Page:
Welcome to the David Victor Vector Blog

Welcome to the David Victor Vector blog. This is blog that covers religious observances around the world international affairs and global business. This blog describes religious holidays for most major religions as well as raising issues dealing with globalization, international business ethics, cross-cultural business communication and political events affecting business in an integrated world economy. I look forward your discussion and commentary on these articles and subjects. Enjoy!

Wednesday, January 20, 2016

Year of the Red Fire Monkey: Some Background

Monday, February 8, 2016 begins the Year of the Monkey. It is the beginning of the year 4713 (in some traditions, 4714) in the Asian lunar system, which is the Year of the Red Fire Monkey.

In today’s posting, I would like to share with you some specifics about the Year of the Monkey  as well as some background to the Asian Zodiac system as a whole.

That said, you may also be interested in reading three related posts on

1)  Lunar New Year Customs around the world at

2)  Year of the Monkey: Business Impact  This post covers the business effects from travel to special editions of coins, stamps and gifts for the Lunar New Year around the world.  http://davidvictorvector.blogspot.com/2016/01/year-of-monkey-business-impact.html

3) Year of the Monkey 2016: 205 Celebrations Around the World.  This post first indicates where the Lunar New Year is an official state holiday. The post then goes on to share the wide range of events taking place outside of those countries. The listing here gives 205 major celebrations (parades, galas or other celebrations) for the Year of the Monkey  in 27 countries beyond where it is officially part of the tradition. Of these, 78 are in the United States, 30 in the United Kingdom, 21 in Canada, 19 in France, 17 in Australia, 5 in New Zealand, 4 each in the Netherlands and Thailand 3 each in Spain, the Philippines and Malaysia, and 2 in Italy and Mexico. Additionally there were 1 each in  Argentina, Brazil, Colombia, Dubai, Finland, Germany, Greece, IrelandPanama, Papua New Guinea, Peru, Portugal,  South Africa, and South Africa.. This is available at http://davidvictorvector.blogspot.com/2016/01/year-of-monkey-2016-celebrations-around_26.html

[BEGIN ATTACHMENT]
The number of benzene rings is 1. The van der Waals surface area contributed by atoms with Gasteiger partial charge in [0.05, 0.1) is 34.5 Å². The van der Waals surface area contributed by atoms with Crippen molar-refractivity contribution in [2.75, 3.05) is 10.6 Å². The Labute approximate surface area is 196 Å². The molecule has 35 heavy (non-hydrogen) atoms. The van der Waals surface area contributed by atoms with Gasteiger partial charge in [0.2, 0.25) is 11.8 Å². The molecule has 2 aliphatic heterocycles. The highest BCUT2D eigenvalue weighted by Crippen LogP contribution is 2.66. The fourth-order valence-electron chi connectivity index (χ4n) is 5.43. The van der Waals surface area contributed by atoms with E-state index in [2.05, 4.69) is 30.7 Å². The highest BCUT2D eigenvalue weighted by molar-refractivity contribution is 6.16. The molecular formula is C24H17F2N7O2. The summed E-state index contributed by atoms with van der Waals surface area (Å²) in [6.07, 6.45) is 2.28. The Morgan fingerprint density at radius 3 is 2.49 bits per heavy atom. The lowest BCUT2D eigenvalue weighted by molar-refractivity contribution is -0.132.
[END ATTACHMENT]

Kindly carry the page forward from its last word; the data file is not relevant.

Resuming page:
In today’s posting, though, we look only at the background to the Year of the Monkey specifically and the Asian Zodiac system as a whole.


The Asian Zodiac Briefly Explained

The Asian Zodiac (or horoscope) associated with the Asian or Chinese New Year is taken very seriously by those who follow it in their tradition. The significance attributed to the combinations associated with the Asian horoscope affect business decisions, dates selected for important events such as weddings, and many other aspects of daily life. These views are widely shared, with a larger following than any single religion -- Western or Eastern. As a result, these beliefs should be treated with the respect accorded a religious belief (rather than with that of superstition as Western astrology is sometimes treated).

The Lunar Calendar

Because the Asian lunar calendar follows the moon, it seems to move within our solar-based Gregorian calendar. Moreover, the Gregorian calendar does not correspond fully with the Asian lunar calendar. Thus, February 19  marks the beginning of the Asian lunar calendar only this year  for the Year of the Ram.Goat. For instance, it began last year on January 31, 2014 for the Year of the Horse with the last day falling on February 18, 2014. The year before the New Year began on February 10, 2013 with the last day of that year -- Year of the Snake -- falling on January 30, 2014, and so on.

The Twelve Animals of the Zodiac

The lunar calendar runs on a cycle of 12 years each represented by an animal.  The animals all have a balance of compatibility or incompatibility as represented in their place in the circle of the 12-year cycle. This year is the Year of the Monkey, the ninth animal in the cycle.
The 12 Animals of the Zodiac

The 12 animals in their order are

  1. Rat
  2. Ox
  3. Tiger
  4. Rabbit
  5. Dragon
  6. Snake
  7. Horse
  8. Ram/Sheep/Goat
  9. Monkey
  10. Rooster
  11. Dog
  12. Pig

Each animal corresponds to a month of the lunar year. The ram or goat, this year's governing animal,  corresponds to the eighth animal in the cycle.

The Five Elements of the Wu Xing Cycle

Additionally, each 12-year cycle of animals runs on an additional cycle corresponding to the Wu Xing cycle of the five traditional Chinese elements. These are
  1. metal
  2. fire
  3. wood
  4. water
  5. earth
  6. Wu Xing Cycle

The five elements are in balance with each other, the basis of much of feng shui.

Combined, each element combines with each animal over a period of 60 years.  The current 12-year cycle combines with the element of Fire

Each element is also associated with a color. In the case of fire, that color is red.

Thus, this year is the Year of the Red Fire Monkey.

Spiritual Importance of the Asian Horoscope

Many followers of the Asian zodiac have a formal religious belief in the importance of the animal element combinations associated with each year in the 60-year cycle. This is clearly the case for those practicing Taoism.

For Taoists, the New Year is always of religious significance. This because in Taoism, the Lunar New Year's first day is a time when lesser deities or spirits are believed to ascend to the throne of the Jade Emperor (King of Heaven).  In Taoist tradition, the 12 animals were in a contest to greet the Jade Emperor; a 13th animal – the cat – was tricked by the rat (about five variations of how exist), which explains why cats have hated rats ever since.  A children's version of this story is told in an very pleasant rendition at the Topmarks education site. I encourage you to take a look at this version at 

The 12 Zodiac animals
in their race